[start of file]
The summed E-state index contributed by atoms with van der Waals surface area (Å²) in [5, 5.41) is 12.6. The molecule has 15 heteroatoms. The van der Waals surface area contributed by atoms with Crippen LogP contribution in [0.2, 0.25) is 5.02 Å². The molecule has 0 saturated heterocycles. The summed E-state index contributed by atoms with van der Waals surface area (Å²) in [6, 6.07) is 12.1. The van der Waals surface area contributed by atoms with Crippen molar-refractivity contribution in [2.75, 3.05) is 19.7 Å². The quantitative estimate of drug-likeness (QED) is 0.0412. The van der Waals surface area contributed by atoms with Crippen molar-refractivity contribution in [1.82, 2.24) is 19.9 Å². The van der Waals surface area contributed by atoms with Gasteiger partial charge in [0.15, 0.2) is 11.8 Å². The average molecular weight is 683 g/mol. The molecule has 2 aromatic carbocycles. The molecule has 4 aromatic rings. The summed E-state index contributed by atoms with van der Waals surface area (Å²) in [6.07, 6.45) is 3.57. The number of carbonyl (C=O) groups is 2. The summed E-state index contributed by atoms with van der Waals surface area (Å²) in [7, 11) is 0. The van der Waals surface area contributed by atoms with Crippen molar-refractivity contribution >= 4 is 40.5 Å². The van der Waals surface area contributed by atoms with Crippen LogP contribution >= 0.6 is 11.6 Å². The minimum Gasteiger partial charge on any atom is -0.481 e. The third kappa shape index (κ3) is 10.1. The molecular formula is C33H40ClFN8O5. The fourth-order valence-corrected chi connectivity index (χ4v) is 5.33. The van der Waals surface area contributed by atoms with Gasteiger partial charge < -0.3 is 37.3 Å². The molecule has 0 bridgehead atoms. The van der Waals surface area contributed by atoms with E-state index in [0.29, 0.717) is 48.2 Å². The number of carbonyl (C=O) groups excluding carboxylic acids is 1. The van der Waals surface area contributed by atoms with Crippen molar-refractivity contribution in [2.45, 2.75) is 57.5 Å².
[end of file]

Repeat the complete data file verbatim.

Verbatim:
The summed E-state index contributed by atoms with van der Waals surface area (Å²) in [5, 5.41) is 12.6. The molecule has 15 heteroatoms. The van der Waals surface area contributed by atoms with Crippen LogP contribution in [0.2, 0.25) is 5.02 Å². The molecule has 0 saturated heterocycles. The summed E-state index contributed by atoms with van der Waals surface area (Å²) in [6, 6.07) is 12.1. The van der Waals surface area contributed by atoms with Crippen molar-refractivity contribution in [2.75, 3.05) is 19.7 Å². The quantitative estimate of drug-likeness (QED) is 0.0412. The van der Waals surface area contributed by atoms with Crippen molar-refractivity contribution in [1.82, 2.24) is 19.9 Å². The van der Waals surface area contributed by atoms with Gasteiger partial charge in [0.15, 0.2) is 11.8 Å². The average molecular weight is 683 g/mol. The molecule has 2 aromatic carbocycles. The molecule has 4 aromatic rings. The summed E-state index contributed by atoms with van der Waals surface area (Å²) in [6.07, 6.45) is 3.57. The number of carbonyl (C=O) groups is 2. The summed E-state index contributed by atoms with van der Waals surface area (Å²) in [7, 11) is 0. The van der Waals surface area contributed by atoms with Crippen molar-refractivity contribution >= 4 is 40.5 Å². The van der Waals surface area contributed by atoms with Crippen LogP contribution >= 0.6 is 11.6 Å². The minimum Gasteiger partial charge on any atom is -0.481 e. The third kappa shape index (κ3) is 10.1. The molecular formula is C33H40ClFN8O5. The fourth-order valence-corrected chi connectivity index (χ4v) is 5.33. The van der Waals surface area contributed by atoms with Gasteiger partial charge < -0.3 is 37.3 Å². The molecule has 0 bridgehead atoms. The van der Waals surface area contributed by atoms with E-state index in [0.29, 0.717) is 48.2 Å². The number of carbonyl (C=O) groups excluding carboxylic acids is 1. The van der Waals surface area contributed by atoms with Crippen molar-refractivity contribution in [2.45, 2.75) is 57.5 Å².